This is an example of such games; marketed as the first 3D Arab game that deals with the events in Palestine; it was a half life mod


The main problems that faced those teams were lack of community; internet was still in it’s development period, and Arab technical forums – all though now barely starting to rise – were virtually none existent; there was no way for a mod/game to find audience outside a small circle of friends and supporters. 
The period of 2006 to 2009 saw the rise of investors creating serious companies that aim to make it or break it in the game industry. It was also a different time, and these start up companies wanted to tackle it in what now we view as a questionable matter, they wanted to dive nose first into the game business the only way they knew how: creating AAA titles. 
They went about it in one of two ways: either build a team and create their own original IP or purchase a complete product and localize it for the Arab market. 
Both strategies failed. 
Lack of experience of the management as well as the staff of those companies made them miss the difficulty of their task. Talent was hard to acquire and when met it would be raw and require training; programmers never dealt with virtual 3D spaces before and graphic designers mostly never know what a UI is. 
But that wasn’t the major issue, there are several issues that attributed to the companies eventual demise:
  • At the time most these companies started developing their titles the gaming industry was moving into the next gen consoles (questionable forecasting?). 
  • Most companies who had some product worth discussing for the overseas market were met with the global economical crisis at the time they finally reached their first playable demo; with wide spread layoffs across the industry no publisher had the luxury to invest any of it’s liquidities in a start up company no one knew about sending them emails from the middle of nowhere. 
  • Management pretty much doomed projects from the start, instead of creating and constructing dependable feasibility studies, market research and knowing what’s ‘hip’ in choosing their games genres and systems they just followed their childhood dreams, or typical Arab stereo types. They either worked on remakes of their childhood favourites (way out of date at the time) or just any game that has Arab,desert, Bedouin …etc disregarding a very crucial factor: game play!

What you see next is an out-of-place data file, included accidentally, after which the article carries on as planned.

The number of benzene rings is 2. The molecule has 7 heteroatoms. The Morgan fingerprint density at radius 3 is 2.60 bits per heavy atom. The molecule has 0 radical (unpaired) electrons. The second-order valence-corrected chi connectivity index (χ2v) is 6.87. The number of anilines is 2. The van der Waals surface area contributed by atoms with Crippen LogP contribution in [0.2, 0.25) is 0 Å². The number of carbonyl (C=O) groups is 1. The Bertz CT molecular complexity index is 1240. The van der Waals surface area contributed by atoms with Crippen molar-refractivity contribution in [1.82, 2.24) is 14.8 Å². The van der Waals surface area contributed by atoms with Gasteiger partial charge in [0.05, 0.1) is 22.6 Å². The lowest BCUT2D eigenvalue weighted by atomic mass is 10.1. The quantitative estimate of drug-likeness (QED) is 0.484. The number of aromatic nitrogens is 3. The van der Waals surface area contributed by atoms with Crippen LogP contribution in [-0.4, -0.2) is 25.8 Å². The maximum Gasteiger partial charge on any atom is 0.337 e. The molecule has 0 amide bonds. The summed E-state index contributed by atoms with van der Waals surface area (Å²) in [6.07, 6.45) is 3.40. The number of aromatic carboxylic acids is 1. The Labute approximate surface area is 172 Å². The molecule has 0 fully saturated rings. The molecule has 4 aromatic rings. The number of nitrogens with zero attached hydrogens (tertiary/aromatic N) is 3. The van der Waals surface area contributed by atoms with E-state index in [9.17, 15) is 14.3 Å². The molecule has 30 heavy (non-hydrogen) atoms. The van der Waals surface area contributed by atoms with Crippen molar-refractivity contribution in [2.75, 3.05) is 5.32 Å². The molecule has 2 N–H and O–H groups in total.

• Most companies built business models without understanding a typical game development house structure, months of chaos roamed offices as people were trying to understand what they’re trying to do and who to report to. 
  • Managers following their typical state of mind ran development houses as if they were supermarkets: gave more time to meetings concerning cleaning the mugs in the kitchen and coming back from the lunch break on time instead of brain storming sessions, game play analysis and thorough play testing. 
  • Most development houses wanted to make a profit before finishing the product: studios in Jordan and Dubai wanted to make a profit when making a financing deal with the publishers. the presented exaggerated figures in hope that they would make enough money to sustain the development and then some, sales afterwards were just the sugar on top. Ignoring the royalty driven method made the developers focus less on creating a quality product (since they don’t care if it sells or not), which made publishers consider it even less.